Browsing by Subject "NATURAL-KILLER-CELLS"

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  • Honkila, Minna; Niinimaki, Riitta; Taskinen, Mervi; Kuismin, Outi; Kettunen, Kaisa; Saarela, Janna; Turunen, Sami; Renko, Marjo; Tapiainen, Terhi (2019)
    BackgroundSymptomatic primary Epstein-Barr virus infection is a usually self-limiting illness in adolescents. We present a case of an adolescent who had been receiving azathioprine for inflammatory bowel disease for four years and developed a life-threatening primary Epstein-Barr virus infection successfully treated with rituximab.Case presentationAn 11-year-old girl presented with chronic, bloody diarrhea. Endoscopic biopsies confirmed a diagnosis of chronic ulcerative colitis with features of Crohn's disease. Azathioprine was initiated after one year due to active colitis. She responded well and remission was achieved. At the age of 16years she developed a life-threatening Epstein-Barr virus infection including severe multiple organ failure and was critically ill for 4weeks in the intensive care unit. Natural killer cells were virtually absent in the lymphocyte subset analysis. Azathioprine was stopped on admission. She was initially treated with corticosteroids, acyclovir and intravenous immunoglobulin. Approximately 30days after admission, she developed signs of severe hepatitis and pneumonitis and received weekly rituximab infusions for 8weeks. Primary immunodeficiency was excluded by whole exome sequencing in two independent laboratories. Persistent viremia stopped when the natural killer cell count started to rise, approximately 90days after the cessation of azathioprine.ConclusionsWe found 17 comparable cases in the literature. None of the previous cases reported in the literature, who had been treated with azathioprine and developed either a severe or a fatal Epstein-Barr virus infection, underwent full genetic and prospective immunological workup to rule out known primary immunodeficiencies. Recently, azathioprine has been shown to cause rather specific immunosuppression, resulting in natural killer cell depletion. Our case demonstrates that slow recovery from azathioprine-induced natural killer cell depletion, 3months after the stopping of azathioprine, coincided with the clearance of viremia and clinical recovery. Finally, our choice of treating the patient with rituximab, as previously used for patients with a severe immunosuppression and Epstein-Barr virus viremia, appeared to be successful in this case. We suggest testing for Epstein-Barr virus serology before starting azathioprine and measuring natural killer cell counts during the treatment to identify patients at risk of developing an unusually severe primary Epstein-Barr virus infection.
  • Havunen, Riikka; Santos, Joao M.; Sorsa, Suvi; Rantapero, Tommi; Lumen, Dave; Siurala, Mikko; Airaksinen, Anu J.; Cervera-Carrascon, Victor; Tähtinen, Siri; Kanerva, Anna; Hemminki, Akseli (2018)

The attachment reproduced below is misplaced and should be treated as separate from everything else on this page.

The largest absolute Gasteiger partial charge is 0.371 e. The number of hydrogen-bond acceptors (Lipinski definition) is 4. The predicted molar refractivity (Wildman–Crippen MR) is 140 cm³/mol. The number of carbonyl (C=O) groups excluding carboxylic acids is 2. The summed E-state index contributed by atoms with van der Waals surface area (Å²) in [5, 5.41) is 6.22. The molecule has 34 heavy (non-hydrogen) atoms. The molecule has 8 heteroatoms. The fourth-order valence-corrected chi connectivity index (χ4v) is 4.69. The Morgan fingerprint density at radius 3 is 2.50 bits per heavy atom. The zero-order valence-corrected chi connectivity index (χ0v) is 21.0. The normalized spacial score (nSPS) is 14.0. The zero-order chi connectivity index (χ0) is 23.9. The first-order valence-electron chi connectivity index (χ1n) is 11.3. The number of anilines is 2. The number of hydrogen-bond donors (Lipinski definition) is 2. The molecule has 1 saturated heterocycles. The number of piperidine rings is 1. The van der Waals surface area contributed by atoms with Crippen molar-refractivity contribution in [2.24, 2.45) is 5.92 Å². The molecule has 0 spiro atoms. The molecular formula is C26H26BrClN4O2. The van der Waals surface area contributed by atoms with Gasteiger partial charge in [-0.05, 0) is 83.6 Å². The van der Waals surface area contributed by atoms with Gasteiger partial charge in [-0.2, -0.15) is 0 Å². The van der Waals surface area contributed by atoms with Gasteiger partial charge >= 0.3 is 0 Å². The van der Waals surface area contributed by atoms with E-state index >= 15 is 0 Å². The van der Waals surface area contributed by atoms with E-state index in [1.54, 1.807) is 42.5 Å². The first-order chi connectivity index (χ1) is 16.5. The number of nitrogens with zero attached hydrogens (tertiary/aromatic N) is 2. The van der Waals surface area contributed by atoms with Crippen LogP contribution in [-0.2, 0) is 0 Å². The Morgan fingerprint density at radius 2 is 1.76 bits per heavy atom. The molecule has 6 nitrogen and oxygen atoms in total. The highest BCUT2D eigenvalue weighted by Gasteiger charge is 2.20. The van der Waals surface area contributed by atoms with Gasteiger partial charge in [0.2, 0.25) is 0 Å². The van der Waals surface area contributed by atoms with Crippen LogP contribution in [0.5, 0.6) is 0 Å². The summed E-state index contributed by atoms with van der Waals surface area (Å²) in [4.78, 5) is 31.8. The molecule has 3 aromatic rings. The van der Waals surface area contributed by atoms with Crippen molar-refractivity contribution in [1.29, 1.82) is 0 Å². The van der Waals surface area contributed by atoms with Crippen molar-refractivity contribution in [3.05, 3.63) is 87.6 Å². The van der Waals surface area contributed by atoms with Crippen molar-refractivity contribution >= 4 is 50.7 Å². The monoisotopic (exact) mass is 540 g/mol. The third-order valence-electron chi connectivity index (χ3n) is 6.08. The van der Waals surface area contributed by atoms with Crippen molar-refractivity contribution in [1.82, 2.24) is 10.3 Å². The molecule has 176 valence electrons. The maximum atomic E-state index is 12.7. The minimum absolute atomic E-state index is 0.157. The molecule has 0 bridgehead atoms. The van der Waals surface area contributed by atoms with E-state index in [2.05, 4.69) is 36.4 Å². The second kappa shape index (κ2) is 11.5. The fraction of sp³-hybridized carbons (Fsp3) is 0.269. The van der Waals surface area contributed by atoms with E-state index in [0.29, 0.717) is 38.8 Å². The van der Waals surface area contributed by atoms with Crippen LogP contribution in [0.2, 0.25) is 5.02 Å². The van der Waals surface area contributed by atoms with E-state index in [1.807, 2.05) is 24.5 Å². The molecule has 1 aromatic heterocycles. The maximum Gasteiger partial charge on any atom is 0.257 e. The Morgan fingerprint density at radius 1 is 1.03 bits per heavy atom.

Cancer treatment with local administration of armed oncolytic viruses could potentially induce systemic antitumor effects, or the abscopal effect, as they self-amplify in tumors, induce danger signaling, and promote tumor-associated antigen presentation. In this study, oncolytic adenovirus coding for human tumor necrosis factor alpha (TNF-alpha) and interleukin-2 (IL-2) Ad5/3-E2F-d24-hTNF-alpha-IRES-hIL-2 (also known as [a.k.a.] TILT-123) provoked antitumor efficacy in tumors that were injected with Ad5/3-E2F-d24-hTNF-alpha-IRES-hIL-2 and those that were left non-injected in the same animal. Importantly, the virus was able to travel to distant tumors. To dissect the effects of oncolysis and cytokines, we studied replication-incompetent viruses in mice. Systemic antitumor effects were similar in both models, highlighting the importance of the arming device. The cytokines induced positive changes in immune cell infiltrates and induced the expression of several immune-reaction-related genes in tumors. In addition, Ad5/3-E2F-d24-hTNF-alpha-IRES-hIL-2 was able to increase homing of adoptively transferred tumor-infiltrating lymphocytes into both injected and non-injected tumors, possibly mediated through chemokine expression. In summary, local treatment with Ad5/3-E2F-d24-hTNF-alpha-IRES-hIL-2 resulted in systemic antitumor efficacy by inducing immune cell infiltration and trafficking into both treated and untreated tumors. Moreover, the oncolytic adenovirus platform had superior systemic effects over replication-deficient vector through spreading into distant tumors.
  • Kasanen, Henna; Hernberg, Micaela; Mäkelä, Siru; Brück, Oscar; Juteau, Susanna; Kohtamäki, Laura; Ilander, Mette; Mustjoki, Satu; Kreutzman, Anna (2020)
    Anti-PD1 treatment has improved the survival of metastatic melanoma patients, yet it is unknown which patients benefit from the treatment. In this exploratory study, we aimed to understand the effects of anti-PD1 therapy on the patients' immune system and discover the characteristics that would result in successful treatment. We collected peripheral blood (PB) samples from 17 immuno-oncology-naive metastatic melanoma patients before and after 1 and 3 months of anti-PD1 therapy. In addition, matching tumor biopsies at the time of diagnosis were collected for tissue microarray. The complete blood counts, PB immunophenotype, serum cytokine profiles, and tumor-infiltrating lymphocytes were analyzed and correlated with the clinical data. Patients were categorized based on their disease control into responders (complete response, partial response, stable disease > 6 months, N = 11) and non-responders (progressive disease, stable disease